China’s 3 Crimes of War of Aggression against the Vietnamese People

First posted on UNCLOSforum.wordpress.com on Aug. 5, 2014

Read full text with full citations, Word 2007 >>
Read full text with full citations, Word 97-2003 >>

Due to technical difficulties, the following text has no footnotes and no citations.

Bản tiếng Việt >>

____

 

China’s 3 Crimes of War of Aggression against the Vietnamese People

The UN General Assembly’s Declaration on Principles of International Law concerning Friendly Relations and Co-operation among States in accordance with the Charter of the United Nations (Oct. 17, 1970) (hereinafter “the Declaration”) provided, inter alia, “The principle that States shall refrain in their international relations from the threat or use of force against the territorial integrity or political independence of any State or in any other manner inconsistent with the purposes of the United Nations”.

The Declaration announced:

“A war of aggression constitutes a crime against the peace, for which there is responsibility under international law.”

“Every State has the duty to refrain from the threat or use of force to violate the existing international boundaries of another State or as a means of solving international disputes, including territorial disputes and problems concerning frontiers of States.”
The Declaration “declares further that: The principles of the Charter which are embodied in this Declaration constitute basic principles of international law”.

(The crime of war of aggression was refined further by General Assembly resolution 3314 (XXIX) of 14 December 1974 defining “aggression”, and the Amendment to the Rome Statute of The International Criminal Court on June 11, 2010 adding the “crime of aggression” to the Rome Statute. )

However, in complete disregard of the international criminal law, China blatantly committed 3 crimes of war of aggression against Vietnam in 1974, 1979, and 1988.

 
1. China’s First Crime of Aggression: The Paracel War 1974

On January 19th, 1974, the Navy of the People’s Republic of China (“China Navy”) attacked the Navy of the Republic of Vietnam (“ROV Navy”), who was temporarily holding the Paracel islands on behalf of Vietnam in accordance with the Geneva Accords of 1954. The southwest half of the Paracel group under Vietnam’s control was called the Crescent Group. The Northeast half was the Amphitrite Group, over which Vietnam also claimed sovereignty, was occupied by China since 1956.

China Navy defeated ROV Navy in this war, killed 74 ROV Navy soldiers and took over the Crescent group of islands, effectively occupying the entire Paracel group of islands until today.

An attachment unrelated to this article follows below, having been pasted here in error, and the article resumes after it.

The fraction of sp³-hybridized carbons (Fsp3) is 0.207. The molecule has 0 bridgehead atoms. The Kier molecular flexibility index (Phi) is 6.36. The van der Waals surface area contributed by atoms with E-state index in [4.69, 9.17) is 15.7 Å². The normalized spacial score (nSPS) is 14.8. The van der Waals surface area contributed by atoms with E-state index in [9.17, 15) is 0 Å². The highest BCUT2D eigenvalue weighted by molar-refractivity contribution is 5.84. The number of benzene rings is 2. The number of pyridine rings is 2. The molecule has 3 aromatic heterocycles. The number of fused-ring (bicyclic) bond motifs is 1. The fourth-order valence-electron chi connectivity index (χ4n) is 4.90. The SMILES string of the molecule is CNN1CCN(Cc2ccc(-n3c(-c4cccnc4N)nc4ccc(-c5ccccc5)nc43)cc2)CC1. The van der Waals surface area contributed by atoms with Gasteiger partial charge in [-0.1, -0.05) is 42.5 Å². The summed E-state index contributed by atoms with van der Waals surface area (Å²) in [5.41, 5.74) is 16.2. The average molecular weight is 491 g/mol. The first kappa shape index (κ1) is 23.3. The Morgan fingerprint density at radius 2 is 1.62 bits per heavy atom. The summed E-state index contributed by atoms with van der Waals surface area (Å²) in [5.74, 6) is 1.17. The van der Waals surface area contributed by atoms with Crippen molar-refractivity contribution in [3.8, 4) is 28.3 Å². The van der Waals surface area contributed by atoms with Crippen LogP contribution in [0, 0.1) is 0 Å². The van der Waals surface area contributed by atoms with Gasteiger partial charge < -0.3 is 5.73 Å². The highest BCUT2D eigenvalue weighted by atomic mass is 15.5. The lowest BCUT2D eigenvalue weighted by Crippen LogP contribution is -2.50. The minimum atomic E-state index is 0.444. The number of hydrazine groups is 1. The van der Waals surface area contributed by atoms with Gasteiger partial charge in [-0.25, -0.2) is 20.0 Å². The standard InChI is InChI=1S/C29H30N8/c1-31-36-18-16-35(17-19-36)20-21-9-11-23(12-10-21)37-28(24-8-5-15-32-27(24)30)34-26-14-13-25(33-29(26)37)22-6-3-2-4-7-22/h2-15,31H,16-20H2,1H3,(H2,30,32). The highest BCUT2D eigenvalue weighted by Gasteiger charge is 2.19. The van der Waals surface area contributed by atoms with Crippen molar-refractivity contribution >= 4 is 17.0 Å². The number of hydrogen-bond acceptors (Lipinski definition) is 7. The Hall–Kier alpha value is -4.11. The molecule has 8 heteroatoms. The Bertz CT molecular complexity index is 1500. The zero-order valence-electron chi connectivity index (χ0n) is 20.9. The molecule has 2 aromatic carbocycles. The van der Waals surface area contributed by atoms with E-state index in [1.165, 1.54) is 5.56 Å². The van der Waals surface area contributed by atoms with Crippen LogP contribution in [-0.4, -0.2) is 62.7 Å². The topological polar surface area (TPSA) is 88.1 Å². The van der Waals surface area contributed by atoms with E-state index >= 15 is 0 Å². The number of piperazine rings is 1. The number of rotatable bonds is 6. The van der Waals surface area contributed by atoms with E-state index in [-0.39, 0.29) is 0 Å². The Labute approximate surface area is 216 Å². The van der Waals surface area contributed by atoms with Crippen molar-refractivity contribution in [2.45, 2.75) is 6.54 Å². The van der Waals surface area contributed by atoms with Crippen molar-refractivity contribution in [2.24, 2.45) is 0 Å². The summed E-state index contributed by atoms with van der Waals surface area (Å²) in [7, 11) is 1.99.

Regardless of the status of sovereignty claims by each side over the islands, using military force to resolve territorial disputes, killing people and taking territory of another State, was a crime of aggression under the international criminal law.

The Declaration provided:

“The territory of a State shall not be the object of military occupation resulting from the use of force in contravention of the provisions of the Charter. The territory of a State shall not be the object of acquisition by another State resulting from the threat or use of force. No territorial acquisition resulting from the threat or use of force shall be recognized as legal.”

No territorial acquisition resulting from China’s use of force shall be recognized as legal by any court of the world, by any international organization of the world, or by any State of the world. There shall never be any international recognition of China’s claim of sovereignty over the Crescent Group of the Paracel group, if not over the entire Paracel group.

 
2. China’s Second Crime of War of Aggression: the Border Invasion of 1979 and the next decade of border attacks

Soon after Vietnam’s armed forces entered Cambodia to rescue the decimated Cambodian population from the genocidal Khmer Rouge on December 23, 1978, China decided to “teach Vietnam a lesson” (because China happened to support the genocidal Khmer Rouge), by moving 120 thousand soldiers and hundreds of tanks and airplanes penetrating Vietnam across Vietnam’s northern border. By March 16, 1979 when China withdrew its forces from Vietnam, about ten thousand Vietnamese had been killed by Chinese invading forces.

Though withdrawing, China’s armed forced continued to attack across the Vietnamese northern border constantly over the next decade, resulting in hundreds of deaths each year, until well after the Spratly massacre in 1988 and into the early 1990’s.